As a founding board member of the Madrone Trail Initiative and the Madrone Trail Public Charter School who put her heart and soul into the creation of our school, I will make the following admission: I wrote the bylaws!
Following the format gleaned from a huge tome entitled "Nonprofit bylaws" (or some such) from the library, I cut and pasted a set of guidelines we would follow in order to meet the requirement of a set of bylaws. It was my feeling that we should be a "membership" corporation and that the members would consist of the parents of the students at our dream school. The four other parents and one educator on our founding board all thought so, too.
Then we called our lawyer to go over all our documents. He advised us that we were jeopardizing all our hard work by potentially allowing ourselves to be voted off the governing board once the school opened. He further suggested that until the Waldorf culture and values were firmly established in every aspect of our school, we should not have a parent-elected board. His reasoning was that other parties who were not committed to the Waldorf pedagogy could "take over" our board and change the essential nature of the school to match their philosophy of what our charter school should be — through board governance and policy-making not in keeping with Waldorf best practices.
We all gasped, as this idea had never occurred to us. The thought of our years of planning and preparation being yanked out from under us was appalling. We agreed we would be a self-selected board for the initial years of our school until it was well established as a Waldorf charter school and then we would change the model to allow for elections.
We went round and round with the idea of faculty on the board. We finally decided that of course our faculty would have the ability to guide and advise us, and of course we would listen, value and utilize all their input. They were the heart of the school. We were there to enable and support them in implementing the Waldorf curriculum.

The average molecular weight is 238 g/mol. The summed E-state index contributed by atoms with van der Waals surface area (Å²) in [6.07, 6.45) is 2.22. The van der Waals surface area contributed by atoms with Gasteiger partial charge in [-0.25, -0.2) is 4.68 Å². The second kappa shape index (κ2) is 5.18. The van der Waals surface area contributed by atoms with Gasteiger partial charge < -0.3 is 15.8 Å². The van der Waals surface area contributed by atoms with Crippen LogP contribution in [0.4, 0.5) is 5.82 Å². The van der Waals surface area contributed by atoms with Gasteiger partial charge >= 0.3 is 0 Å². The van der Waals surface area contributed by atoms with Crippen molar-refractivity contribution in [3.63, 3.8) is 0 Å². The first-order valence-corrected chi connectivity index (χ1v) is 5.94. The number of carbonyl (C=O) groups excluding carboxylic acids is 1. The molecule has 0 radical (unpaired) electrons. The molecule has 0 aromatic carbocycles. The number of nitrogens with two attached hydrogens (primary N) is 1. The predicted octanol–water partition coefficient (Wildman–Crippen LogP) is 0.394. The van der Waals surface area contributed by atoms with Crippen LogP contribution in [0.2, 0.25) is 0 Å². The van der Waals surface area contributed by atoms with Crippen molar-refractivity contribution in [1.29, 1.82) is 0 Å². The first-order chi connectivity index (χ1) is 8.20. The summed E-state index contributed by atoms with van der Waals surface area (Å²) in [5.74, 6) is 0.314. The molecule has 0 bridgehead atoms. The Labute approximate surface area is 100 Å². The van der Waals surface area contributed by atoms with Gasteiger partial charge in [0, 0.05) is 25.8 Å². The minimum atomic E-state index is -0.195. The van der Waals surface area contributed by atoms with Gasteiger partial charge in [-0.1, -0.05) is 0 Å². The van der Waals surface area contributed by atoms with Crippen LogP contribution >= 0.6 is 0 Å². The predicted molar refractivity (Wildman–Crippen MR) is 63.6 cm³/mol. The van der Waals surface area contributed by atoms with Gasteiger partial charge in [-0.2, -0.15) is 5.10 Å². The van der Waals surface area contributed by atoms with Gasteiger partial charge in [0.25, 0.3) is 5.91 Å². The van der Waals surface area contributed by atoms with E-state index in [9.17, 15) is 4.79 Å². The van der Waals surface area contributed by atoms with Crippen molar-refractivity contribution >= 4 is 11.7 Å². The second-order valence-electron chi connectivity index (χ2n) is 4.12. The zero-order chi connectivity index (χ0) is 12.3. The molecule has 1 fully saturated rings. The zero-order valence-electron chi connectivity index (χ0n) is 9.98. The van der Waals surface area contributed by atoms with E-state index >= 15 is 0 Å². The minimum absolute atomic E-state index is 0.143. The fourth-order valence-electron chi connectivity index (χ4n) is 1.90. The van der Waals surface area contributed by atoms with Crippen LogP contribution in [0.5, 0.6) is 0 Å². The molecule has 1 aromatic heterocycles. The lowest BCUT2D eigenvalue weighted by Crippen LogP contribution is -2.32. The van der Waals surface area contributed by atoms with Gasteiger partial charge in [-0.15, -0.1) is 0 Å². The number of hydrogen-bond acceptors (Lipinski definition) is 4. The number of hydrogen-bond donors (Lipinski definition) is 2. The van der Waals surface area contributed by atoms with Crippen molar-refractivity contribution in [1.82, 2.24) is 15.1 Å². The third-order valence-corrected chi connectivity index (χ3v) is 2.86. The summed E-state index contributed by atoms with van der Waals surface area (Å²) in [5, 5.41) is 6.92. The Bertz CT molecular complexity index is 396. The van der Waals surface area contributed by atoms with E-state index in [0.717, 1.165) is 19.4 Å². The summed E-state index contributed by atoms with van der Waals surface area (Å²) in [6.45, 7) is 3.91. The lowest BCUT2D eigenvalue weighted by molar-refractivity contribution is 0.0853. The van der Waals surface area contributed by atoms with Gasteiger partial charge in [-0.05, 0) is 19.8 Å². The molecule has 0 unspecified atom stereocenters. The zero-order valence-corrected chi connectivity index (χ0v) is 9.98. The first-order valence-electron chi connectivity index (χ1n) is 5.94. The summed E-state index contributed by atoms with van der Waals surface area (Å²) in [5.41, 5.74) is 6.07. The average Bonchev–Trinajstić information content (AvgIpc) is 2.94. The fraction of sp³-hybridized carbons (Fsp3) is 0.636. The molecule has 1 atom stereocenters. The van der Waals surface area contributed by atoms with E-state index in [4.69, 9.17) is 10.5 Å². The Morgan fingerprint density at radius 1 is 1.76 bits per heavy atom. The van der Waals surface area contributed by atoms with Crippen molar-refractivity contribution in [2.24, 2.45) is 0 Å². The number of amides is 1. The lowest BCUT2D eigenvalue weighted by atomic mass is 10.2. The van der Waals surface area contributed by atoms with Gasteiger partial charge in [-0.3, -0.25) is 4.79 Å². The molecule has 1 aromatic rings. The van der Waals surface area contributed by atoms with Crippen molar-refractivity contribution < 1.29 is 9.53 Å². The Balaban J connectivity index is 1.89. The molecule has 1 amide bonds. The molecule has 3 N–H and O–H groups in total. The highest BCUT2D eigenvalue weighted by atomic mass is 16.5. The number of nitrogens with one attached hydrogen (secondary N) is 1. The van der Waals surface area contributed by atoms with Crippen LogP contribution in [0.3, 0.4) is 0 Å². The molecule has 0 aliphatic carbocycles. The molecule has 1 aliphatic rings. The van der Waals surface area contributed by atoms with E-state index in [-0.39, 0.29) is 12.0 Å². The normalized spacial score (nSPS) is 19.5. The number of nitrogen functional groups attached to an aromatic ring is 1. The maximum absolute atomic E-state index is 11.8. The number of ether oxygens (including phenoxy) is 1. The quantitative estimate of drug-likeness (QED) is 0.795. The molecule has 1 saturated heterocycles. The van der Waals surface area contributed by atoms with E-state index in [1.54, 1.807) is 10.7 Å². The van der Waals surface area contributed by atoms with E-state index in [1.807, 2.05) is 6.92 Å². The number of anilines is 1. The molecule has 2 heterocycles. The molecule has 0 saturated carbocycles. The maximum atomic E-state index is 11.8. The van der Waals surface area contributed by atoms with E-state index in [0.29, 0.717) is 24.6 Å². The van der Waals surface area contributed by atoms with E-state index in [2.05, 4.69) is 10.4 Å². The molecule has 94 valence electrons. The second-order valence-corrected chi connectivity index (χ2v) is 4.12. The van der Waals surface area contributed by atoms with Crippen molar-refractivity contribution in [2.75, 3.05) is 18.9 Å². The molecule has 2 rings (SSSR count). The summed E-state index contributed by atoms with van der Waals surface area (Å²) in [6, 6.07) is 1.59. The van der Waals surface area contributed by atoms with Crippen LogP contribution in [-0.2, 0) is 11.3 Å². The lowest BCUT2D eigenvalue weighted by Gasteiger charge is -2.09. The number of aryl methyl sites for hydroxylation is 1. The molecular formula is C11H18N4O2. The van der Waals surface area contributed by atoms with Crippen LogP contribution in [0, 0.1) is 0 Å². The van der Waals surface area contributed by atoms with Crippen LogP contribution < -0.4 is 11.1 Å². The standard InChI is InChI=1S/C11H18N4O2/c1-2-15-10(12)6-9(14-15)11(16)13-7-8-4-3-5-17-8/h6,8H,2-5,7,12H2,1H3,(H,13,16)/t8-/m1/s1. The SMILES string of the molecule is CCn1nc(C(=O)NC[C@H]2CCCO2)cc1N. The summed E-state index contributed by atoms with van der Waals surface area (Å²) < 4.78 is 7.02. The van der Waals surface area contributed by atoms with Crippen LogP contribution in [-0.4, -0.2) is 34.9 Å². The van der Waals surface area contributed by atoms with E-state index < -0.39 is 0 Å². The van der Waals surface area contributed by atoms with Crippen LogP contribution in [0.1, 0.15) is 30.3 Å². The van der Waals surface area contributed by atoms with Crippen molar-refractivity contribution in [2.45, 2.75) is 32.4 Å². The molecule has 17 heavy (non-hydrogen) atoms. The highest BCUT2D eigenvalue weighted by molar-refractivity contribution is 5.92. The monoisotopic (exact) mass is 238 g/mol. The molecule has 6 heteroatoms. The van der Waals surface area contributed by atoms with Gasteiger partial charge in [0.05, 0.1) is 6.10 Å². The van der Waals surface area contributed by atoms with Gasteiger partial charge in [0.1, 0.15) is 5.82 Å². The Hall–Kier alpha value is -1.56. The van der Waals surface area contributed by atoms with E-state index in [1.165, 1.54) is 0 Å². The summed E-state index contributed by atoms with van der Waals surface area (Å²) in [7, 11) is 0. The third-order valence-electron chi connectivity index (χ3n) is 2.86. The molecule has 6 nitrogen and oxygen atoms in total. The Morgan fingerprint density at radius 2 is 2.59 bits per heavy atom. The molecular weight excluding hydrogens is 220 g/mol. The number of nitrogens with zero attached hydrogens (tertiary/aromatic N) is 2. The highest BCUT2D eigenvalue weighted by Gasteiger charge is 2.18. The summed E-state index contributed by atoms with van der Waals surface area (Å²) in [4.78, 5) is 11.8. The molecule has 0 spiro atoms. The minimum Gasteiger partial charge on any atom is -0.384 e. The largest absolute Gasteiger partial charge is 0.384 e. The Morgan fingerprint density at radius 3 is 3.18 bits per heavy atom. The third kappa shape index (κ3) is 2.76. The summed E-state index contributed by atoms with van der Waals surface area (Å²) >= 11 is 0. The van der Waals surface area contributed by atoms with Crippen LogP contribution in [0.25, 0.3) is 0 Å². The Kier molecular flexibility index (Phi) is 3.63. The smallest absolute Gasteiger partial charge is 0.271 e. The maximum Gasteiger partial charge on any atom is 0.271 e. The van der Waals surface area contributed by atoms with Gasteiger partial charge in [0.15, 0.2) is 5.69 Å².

We decided to have two non-faculty Waldorf trained educators on the board to make sure we had a solid presence of Waldorf experts while avoiding the conflict-of-interest issues that can arise with employees of the school serving on the board. We now know that the recommended and most prevalent board structure of a Waldorf public charter school includes school faculty. We have done our research and understand that conflict of interest issues are dealt with by having clear policies — for example, faculty do not vote on issues related to the school director, faculty salaries, or personnel issues involving fellow faculty.
Unfortunately for our school, the very problem we hoped to prevent by choosing the original structure of the bylaws and governance has now occurred because of the original chosen structure. There is now no one on our board with meaningful Waldorf training or experience, and input from outside experts is not being sought, valued or heard. The primary stakeholders of the school — parents and faculty — have no empowered voice.
It is now time to make the changes we had planned to from the beginning, and for the same reason we chose the now ineffective model we started with: the need to ensure and preserve the Waldorf mission and vision of our charter school.
Lorraine McDonald, M.D., served on the board of the Madrone Trail Initiative for more than three years before the school opened and on the Madrone Trail Public Charter School board for the first year of its operation.